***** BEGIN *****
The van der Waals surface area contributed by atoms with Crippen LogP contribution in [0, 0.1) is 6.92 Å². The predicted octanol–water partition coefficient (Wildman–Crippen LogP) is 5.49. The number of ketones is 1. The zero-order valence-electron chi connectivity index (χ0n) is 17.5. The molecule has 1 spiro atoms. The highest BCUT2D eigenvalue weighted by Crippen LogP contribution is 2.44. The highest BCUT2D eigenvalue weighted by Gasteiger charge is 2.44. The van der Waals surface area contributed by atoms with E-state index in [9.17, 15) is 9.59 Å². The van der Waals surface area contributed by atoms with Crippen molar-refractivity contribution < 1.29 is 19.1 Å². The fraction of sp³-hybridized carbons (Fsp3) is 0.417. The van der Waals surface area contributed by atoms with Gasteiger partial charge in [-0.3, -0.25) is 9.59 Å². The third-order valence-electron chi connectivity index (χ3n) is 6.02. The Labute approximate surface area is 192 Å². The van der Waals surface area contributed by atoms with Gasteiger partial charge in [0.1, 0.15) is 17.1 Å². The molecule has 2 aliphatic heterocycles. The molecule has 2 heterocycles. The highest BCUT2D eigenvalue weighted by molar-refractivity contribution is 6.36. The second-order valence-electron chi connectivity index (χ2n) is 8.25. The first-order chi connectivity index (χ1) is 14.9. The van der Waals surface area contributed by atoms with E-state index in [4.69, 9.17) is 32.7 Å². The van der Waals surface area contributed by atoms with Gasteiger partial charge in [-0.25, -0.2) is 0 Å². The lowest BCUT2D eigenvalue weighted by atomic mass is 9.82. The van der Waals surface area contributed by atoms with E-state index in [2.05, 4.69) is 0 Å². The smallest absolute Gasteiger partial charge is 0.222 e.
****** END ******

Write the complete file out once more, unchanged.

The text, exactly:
The van der Waals surface area contributed by atoms with Crippen LogP contribution in [0, 0.1) is 6.92 Å². The predicted octanol–water partition coefficient (Wildman–Crippen LogP) is 5.49. The number of ketones is 1. The zero-order valence-electron chi connectivity index (χ0n) is 17.5. The molecule has 1 spiro atoms. The highest BCUT2D eigenvalue weighted by Crippen LogP contribution is 2.44. The highest BCUT2D eigenvalue weighted by Gasteiger charge is 2.44. The van der Waals surface area contributed by atoms with E-state index in [9.17, 15) is 9.59 Å². The van der Waals surface area contributed by atoms with Crippen molar-refractivity contribution < 1.29 is 19.1 Å². The fraction of sp³-hybridized carbons (Fsp3) is 0.417. The van der Waals surface area contributed by atoms with Gasteiger partial charge in [-0.3, -0.25) is 9.59 Å². The third-order valence-electron chi connectivity index (χ3n) is 6.02. The Labute approximate surface area is 192 Å². The van der Waals surface area contributed by atoms with Gasteiger partial charge in [0.1, 0.15) is 17.1 Å². The molecule has 2 aliphatic heterocycles. The molecule has 2 heterocycles. The highest BCUT2D eigenvalue weighted by molar-refractivity contribution is 6.36. The second-order valence-electron chi connectivity index (χ2n) is 8.25. The first-order chi connectivity index (χ1) is 14.9. The van der Waals surface area contributed by atoms with E-state index in [4.69, 9.17) is 32.7 Å². The van der Waals surface area contributed by atoms with Gasteiger partial charge in [-0.25, -0.2) is 0 Å². The lowest BCUT2D eigenvalue weighted by atomic mass is 9.82. The van der Waals surface area contributed by atoms with E-state index in [2.05, 4.69) is 0 Å². The smallest absolute Gasteiger partial charge is 0.222 e.